SAN DIEGO ― Ayoe Rydiander came across the choir entirely by coincidence. It was September last year in downtown San Diego, and Rydiander, 58, was frantic. The battery had gone dead on her phone and she was waiting to meet someone she’d paid to transport all of her belongings so she could move them into a storage unit.
She went into a church across the street to charge her phone, and that was when she spotted them ― several dozen people getting ready for their weekly choir rehearsal. “I was like, ‘Sign me up right away,’” she said.
Joining a choir had been on Rydiander’s bucket list for years. But the choir rehearsal she stumbled upon that day wasn’t just any rehearsal ― it was for Voices Of Our City Choir, a choir created for people experiencing homelessness in San Diego. Rydiander, at that point, had been homeless for about two months after losing her place to live and struggling with alcohol addiction.
Voices Of Our City, which sings everything from “Over The Rainbow” to Marvin Gaye’s “What’s Going On,” was co-founded in the summer of 2016 by professional guitarist Steph Johnson, 38, who set out to do something ― anything ― to address the increasingly evident homelessness crisis in San Diego, where she’d lived her whole life. From 2016 to 2017, the number of people living in tents and hand-built structures in downtown San Diego increased by 104 percent.
“Homelessness had just exploded,” Johnson told HuffPost. “So many more people were on the street. … I saw all these people getting arrested, and all their things getting thrown away.”
It all started for Johnson when she began going out to meet people living on the streets, playing music with them when the opportunity arose. “Just kind of hanging. Getting to know people,” she said. In doing so, she realized she had a lot of misconceptions about what it meant to be homeless. Many of the people she was meeting had jobs that they’d get up and go to every day, and many had kids ― some of whom were living with them on the streets.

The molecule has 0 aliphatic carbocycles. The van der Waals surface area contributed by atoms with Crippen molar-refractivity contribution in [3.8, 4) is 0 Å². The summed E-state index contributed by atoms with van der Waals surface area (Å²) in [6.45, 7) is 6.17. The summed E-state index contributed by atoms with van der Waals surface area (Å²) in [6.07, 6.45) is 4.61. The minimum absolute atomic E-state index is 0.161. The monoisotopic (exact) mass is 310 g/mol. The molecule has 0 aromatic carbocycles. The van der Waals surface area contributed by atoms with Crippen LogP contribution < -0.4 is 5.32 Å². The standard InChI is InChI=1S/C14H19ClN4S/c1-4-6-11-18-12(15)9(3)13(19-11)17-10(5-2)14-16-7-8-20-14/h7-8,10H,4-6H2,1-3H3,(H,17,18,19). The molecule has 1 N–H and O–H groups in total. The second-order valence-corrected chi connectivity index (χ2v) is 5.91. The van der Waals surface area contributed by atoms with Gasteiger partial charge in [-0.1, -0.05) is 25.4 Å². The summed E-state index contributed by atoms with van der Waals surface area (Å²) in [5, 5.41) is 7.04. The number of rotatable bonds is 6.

Inspired by a woman she met who was part of a choir for homeless people in Chicago, Johnson decided to set up something similar in her home city. She sought out a church willing to host the weekly choir practices, and Voices Of Our City Choir was born.
At the first choir practice, just one person showed up, Johnson said. The second, a few more people came, including John Brady.
Brady, 52, was living in an encampment in downtown San Diego just outside the Living Water Church of the Nazarene, where the choir rehearses. When he walked into the church that day, he didn’t plan on being part of the choir. He was only there because he’d agreed to help set up the church sound system.
“Then Steph roped me into sitting down and actually singing,” Brady said.
At that point, Brady had been homeless in San Diego for about a year. Before that, he’d lived in a string of other cities, holding a variety of high-powered jobs ― marketing consultant in Dallas; vice president of sales for a marketing agency in San Francisco.
But on Christmas Eve 2004, Brady was the victim of a homophobic hate crime. He was attacked in his car in West Hollywood and got 15 stitches in his face. It all went downhill from there.